Stonewalling is not the same as a request for space or boundaries. As request for space requires communication. Boundaries require conversation and agreement. With stonewalling, the silencer rejects the notion of communication and empathy while refusing to listen. It is the omission of engagement. If you have ever been stonewalled or given the silent treatment, you might've felt as if you'd been placed in an emotional jail by your friend/partner. It's like how the characters from the "White Christmas" episode of Black Mirror "blocked" each other in the middle of conversations to avoid honest discussion about hard topics. Stonewalling is like someone placing your communications in a silent fuzzy blur without consent, discussion, or agreement.
2. know that this isn't your fault!
It took me years of undoing and unlearning to understand that my step-father's silent treatment wasn't my fault. I didn't earn it or ask for it. No one ever earns their way into emotional manipulation. If you're being emotionally manipulated in this way, then understand that their irresponsible coping tactics are not your responsibility. Many people result to silent treatment because, deep down, they are unsure of how to engage in conversations that challenge them. They don't feel equipped to handle the weight of the topics at hand
For some people, intense conversation can be a trigger that results in an emotional shut down. This shut down is an unhealthy coping mechanism that values self and self-preservation over healing, understanding, empathy, and connection. While it's important to have empathy and understand a person's situational trauma and their capacity to handle current discussion, it is (again!!) important to understand that this person's traumatic response to you is not your responsibility, and not. your. fault.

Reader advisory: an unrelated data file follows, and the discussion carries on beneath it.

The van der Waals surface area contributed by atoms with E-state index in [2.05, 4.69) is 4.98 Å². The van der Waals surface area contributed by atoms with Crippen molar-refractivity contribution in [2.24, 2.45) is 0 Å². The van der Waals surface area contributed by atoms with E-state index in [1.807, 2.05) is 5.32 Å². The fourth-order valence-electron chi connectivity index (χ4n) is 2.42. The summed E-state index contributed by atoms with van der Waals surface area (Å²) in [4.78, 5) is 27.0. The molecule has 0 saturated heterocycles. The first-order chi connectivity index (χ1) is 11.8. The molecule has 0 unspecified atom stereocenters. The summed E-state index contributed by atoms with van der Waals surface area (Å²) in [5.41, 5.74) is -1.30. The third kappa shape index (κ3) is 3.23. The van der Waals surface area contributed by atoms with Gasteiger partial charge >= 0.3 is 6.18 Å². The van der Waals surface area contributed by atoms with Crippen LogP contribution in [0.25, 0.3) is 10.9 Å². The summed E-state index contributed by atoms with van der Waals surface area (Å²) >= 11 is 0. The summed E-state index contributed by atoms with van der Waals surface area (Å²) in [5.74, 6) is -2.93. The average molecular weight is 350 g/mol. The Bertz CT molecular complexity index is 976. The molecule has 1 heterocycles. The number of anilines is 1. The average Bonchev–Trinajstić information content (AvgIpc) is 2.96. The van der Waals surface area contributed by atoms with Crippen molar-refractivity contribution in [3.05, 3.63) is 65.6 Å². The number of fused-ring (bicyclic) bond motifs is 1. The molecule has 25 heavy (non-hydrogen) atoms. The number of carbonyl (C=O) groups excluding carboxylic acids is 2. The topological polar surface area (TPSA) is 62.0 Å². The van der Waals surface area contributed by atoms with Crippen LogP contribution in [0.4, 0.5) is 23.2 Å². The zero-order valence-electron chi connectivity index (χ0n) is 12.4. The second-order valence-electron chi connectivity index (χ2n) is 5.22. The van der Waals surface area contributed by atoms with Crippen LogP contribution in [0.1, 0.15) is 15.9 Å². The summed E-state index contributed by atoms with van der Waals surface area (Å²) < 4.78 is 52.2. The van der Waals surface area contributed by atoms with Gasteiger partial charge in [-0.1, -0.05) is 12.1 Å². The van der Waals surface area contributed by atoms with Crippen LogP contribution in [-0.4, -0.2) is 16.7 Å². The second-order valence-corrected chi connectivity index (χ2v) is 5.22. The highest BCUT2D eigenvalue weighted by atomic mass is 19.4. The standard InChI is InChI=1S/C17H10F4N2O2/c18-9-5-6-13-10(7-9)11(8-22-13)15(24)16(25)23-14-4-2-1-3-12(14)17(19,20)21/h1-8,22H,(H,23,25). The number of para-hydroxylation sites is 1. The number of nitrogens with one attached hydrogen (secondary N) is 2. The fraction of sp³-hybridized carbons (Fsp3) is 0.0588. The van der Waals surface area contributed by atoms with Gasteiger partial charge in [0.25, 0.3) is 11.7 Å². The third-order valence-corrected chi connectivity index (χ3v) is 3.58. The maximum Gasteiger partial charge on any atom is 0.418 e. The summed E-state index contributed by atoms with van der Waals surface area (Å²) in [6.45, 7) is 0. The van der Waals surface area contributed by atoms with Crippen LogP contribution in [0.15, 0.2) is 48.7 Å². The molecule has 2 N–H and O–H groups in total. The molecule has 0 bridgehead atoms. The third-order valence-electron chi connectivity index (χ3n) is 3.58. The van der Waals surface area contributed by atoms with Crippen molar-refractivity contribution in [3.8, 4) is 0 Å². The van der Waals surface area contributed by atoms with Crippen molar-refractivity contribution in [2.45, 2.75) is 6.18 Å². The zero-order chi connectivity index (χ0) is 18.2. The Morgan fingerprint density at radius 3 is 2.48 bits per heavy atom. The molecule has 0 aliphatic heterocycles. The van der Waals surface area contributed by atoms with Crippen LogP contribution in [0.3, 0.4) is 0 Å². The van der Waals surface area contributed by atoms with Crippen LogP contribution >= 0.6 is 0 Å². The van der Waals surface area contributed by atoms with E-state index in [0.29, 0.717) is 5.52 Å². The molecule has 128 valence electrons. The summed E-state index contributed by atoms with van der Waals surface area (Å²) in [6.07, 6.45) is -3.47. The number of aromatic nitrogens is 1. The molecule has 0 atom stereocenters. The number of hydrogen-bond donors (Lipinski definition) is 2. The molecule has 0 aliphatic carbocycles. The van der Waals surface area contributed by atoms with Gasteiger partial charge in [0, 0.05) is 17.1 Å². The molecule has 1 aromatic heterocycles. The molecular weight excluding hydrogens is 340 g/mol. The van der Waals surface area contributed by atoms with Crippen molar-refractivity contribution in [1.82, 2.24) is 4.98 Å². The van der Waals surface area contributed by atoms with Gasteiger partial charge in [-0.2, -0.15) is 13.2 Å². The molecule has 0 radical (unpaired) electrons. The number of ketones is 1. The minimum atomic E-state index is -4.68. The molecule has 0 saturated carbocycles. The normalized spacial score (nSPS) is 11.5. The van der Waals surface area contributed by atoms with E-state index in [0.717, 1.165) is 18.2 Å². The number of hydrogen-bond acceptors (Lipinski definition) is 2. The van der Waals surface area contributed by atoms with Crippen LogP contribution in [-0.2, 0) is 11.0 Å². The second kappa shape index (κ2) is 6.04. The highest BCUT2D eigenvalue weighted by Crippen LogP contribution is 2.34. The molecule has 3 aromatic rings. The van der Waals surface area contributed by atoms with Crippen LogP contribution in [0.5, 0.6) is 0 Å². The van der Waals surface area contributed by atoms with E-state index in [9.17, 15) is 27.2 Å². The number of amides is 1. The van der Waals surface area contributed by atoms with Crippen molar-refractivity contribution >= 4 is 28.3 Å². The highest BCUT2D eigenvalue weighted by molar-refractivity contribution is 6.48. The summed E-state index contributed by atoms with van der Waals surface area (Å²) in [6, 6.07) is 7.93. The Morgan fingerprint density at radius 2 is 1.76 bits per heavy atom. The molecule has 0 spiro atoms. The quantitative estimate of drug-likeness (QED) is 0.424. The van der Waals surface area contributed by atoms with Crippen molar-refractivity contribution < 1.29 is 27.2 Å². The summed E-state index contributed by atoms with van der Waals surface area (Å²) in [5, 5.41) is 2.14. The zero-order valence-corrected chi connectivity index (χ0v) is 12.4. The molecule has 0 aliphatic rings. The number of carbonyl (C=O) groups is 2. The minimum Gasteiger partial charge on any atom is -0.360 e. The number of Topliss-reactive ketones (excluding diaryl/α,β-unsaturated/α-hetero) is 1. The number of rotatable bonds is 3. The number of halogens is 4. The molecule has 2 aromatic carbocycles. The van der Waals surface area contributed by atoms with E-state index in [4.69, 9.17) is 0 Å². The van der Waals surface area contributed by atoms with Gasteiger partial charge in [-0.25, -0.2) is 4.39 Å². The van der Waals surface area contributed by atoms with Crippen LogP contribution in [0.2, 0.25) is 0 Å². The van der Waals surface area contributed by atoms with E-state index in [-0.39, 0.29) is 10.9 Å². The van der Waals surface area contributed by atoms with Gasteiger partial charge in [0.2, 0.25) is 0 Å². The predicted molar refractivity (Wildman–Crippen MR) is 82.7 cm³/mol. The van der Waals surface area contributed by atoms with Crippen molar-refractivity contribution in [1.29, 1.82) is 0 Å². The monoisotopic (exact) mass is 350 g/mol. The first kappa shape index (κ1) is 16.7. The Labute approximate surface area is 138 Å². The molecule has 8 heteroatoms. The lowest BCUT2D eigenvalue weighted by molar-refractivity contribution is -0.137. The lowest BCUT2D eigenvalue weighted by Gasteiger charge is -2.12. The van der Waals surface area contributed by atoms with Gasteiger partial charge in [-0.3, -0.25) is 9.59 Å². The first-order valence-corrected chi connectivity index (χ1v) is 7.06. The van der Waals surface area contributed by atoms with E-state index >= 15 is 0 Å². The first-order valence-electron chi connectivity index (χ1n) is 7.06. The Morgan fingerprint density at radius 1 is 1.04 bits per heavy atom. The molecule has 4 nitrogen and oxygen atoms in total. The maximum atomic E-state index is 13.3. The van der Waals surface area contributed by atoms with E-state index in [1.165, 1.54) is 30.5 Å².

3. show yourself compassion: use your tools.
How you do you feel? That's the question. My immediate feelings during my step-father's silences were extreme frustration, rejection, loneliness, and self-loathing (depression). I sometimes felt silent rage, both at him and at myself. I felt shame for being so affected by his silence. I didn't feel strong. My inner-narrative raced from weaknesses to worthlessness quickly. I still have the journal entries from when I was ten. I was processing what I could have possibly done to "mess up the good things". Over time, I began to determine that perhaps I simply wasn't worth my step-father's time, attention, affection, or words. Not even enough for a "hello". Not even enough for an "it's okay." This was a lie.